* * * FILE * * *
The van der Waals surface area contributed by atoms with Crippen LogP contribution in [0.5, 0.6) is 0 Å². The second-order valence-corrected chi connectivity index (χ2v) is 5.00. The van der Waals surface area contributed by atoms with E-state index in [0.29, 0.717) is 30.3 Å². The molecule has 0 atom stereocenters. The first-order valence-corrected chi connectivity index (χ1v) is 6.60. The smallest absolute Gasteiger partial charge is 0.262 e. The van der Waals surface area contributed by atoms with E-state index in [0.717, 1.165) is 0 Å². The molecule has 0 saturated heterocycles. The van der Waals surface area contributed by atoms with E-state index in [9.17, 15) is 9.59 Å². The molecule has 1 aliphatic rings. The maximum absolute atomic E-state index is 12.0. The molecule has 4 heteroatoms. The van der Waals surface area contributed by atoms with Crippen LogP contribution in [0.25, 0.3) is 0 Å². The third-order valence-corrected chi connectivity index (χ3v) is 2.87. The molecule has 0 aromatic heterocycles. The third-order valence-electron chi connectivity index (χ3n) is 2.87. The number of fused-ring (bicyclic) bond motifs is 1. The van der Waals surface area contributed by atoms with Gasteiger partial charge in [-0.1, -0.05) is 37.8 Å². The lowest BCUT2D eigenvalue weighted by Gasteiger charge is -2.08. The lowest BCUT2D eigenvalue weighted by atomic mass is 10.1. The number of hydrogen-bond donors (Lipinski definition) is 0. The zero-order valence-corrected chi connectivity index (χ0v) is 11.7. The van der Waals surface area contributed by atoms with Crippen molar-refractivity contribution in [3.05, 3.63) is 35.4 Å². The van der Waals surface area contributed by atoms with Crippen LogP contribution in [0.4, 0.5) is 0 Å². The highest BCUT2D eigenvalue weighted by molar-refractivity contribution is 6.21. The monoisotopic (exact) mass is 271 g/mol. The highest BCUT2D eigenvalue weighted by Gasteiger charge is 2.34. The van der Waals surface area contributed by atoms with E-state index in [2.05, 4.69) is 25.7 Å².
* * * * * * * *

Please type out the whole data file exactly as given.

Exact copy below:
The van der Waals surface area contributed by atoms with Crippen LogP contribution in [0.5, 0.6) is 0 Å². The second-order valence-corrected chi connectivity index (χ2v) is 5.00. The van der Waals surface area contributed by atoms with E-state index in [0.29, 0.717) is 30.3 Å². The molecule has 0 atom stereocenters. The first-order valence-corrected chi connectivity index (χ1v) is 6.60. The smallest absolute Gasteiger partial charge is 0.262 e. The van der Waals surface area contributed by atoms with E-state index in [0.717, 1.165) is 0 Å². The molecule has 0 saturated heterocycles. The van der Waals surface area contributed by atoms with E-state index in [9.17, 15) is 9.59 Å². The molecule has 1 aliphatic rings. The maximum absolute atomic E-state index is 12.0. The molecule has 4 heteroatoms. The van der Waals surface area contributed by atoms with Crippen LogP contribution in [0.25, 0.3) is 0 Å². The third-order valence-corrected chi connectivity index (χ3v) is 2.87. The molecule has 0 aromatic heterocycles. The third-order valence-electron chi connectivity index (χ3n) is 2.87. The number of fused-ring (bicyclic) bond motifs is 1. The van der Waals surface area contributed by atoms with Gasteiger partial charge in [-0.1, -0.05) is 37.8 Å². The lowest BCUT2D eigenvalue weighted by Gasteiger charge is -2.08. The lowest BCUT2D eigenvalue weighted by atomic mass is 10.1. The number of hydrogen-bond donors (Lipinski definition) is 0. The zero-order valence-corrected chi connectivity index (χ0v) is 11.7. The van der Waals surface area contributed by atoms with Crippen molar-refractivity contribution in [3.05, 3.63) is 35.4 Å². The van der Waals surface area contributed by atoms with Crippen LogP contribution in [0.4, 0.5) is 0 Å². The highest BCUT2D eigenvalue weighted by molar-refractivity contribution is 6.21. The monoisotopic (exact) mass is 271 g/mol. The highest BCUT2D eigenvalue weighted by Gasteiger charge is 2.34. The van der Waals surface area contributed by atoms with E-state index in [2.05, 4.69) is 25.7 Å².